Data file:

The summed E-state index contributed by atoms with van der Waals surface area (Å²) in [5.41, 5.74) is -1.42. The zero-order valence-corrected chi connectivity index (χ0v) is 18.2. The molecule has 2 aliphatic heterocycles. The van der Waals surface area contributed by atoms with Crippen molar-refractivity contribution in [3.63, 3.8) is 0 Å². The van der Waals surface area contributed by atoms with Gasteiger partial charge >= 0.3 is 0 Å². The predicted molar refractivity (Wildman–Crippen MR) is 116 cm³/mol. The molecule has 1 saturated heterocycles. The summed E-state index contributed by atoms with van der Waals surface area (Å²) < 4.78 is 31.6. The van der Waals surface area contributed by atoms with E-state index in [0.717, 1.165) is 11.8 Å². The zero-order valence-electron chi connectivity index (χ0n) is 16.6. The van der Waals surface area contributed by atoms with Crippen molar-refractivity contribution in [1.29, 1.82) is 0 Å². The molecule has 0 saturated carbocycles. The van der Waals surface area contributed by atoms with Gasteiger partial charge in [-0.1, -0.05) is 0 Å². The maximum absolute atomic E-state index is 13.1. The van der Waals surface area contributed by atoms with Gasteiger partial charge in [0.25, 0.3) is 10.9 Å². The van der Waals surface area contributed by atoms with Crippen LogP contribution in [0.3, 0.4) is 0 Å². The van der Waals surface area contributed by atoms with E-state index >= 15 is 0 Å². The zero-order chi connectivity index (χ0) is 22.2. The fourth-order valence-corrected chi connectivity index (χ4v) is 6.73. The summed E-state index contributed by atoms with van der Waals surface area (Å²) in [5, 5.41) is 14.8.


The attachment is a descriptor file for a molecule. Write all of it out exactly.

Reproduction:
The summed E-state index contributed by atoms with van der Waals surface area (Å²) in [5.41, 5.74) is -1.42. The zero-order valence-corrected chi connectivity index (χ0v) is 18.2. The molecule has 2 aliphatic heterocycles. The van der Waals surface area contributed by atoms with Crippen molar-refractivity contribution in [3.63, 3.8) is 0 Å². The van der Waals surface area contributed by atoms with Gasteiger partial charge >= 0.3 is 0 Å². The predicted molar refractivity (Wildman–Crippen MR) is 116 cm³/mol. The molecule has 1 saturated heterocycles. The summed E-state index contributed by atoms with van der Waals surface area (Å²) < 4.78 is 31.6. The van der Waals surface area contributed by atoms with E-state index in [0.717, 1.165) is 11.8 Å². The zero-order valence-electron chi connectivity index (χ0n) is 16.6. The van der Waals surface area contributed by atoms with Crippen molar-refractivity contribution in [1.29, 1.82) is 0 Å². The molecule has 0 saturated carbocycles. The van der Waals surface area contributed by atoms with Gasteiger partial charge in [-0.1, -0.05) is 0 Å². The maximum absolute atomic E-state index is 13.1. The van der Waals surface area contributed by atoms with Gasteiger partial charge in [0.25, 0.3) is 10.9 Å². The van der Waals surface area contributed by atoms with Crippen LogP contribution in [0.3, 0.4) is 0 Å². The van der Waals surface area contributed by atoms with E-state index >= 15 is 0 Å². The zero-order chi connectivity index (χ0) is 22.2. The fourth-order valence-corrected chi connectivity index (χ4v) is 6.73. The summed E-state index contributed by atoms with van der Waals surface area (Å²) in [5, 5.41) is 14.8.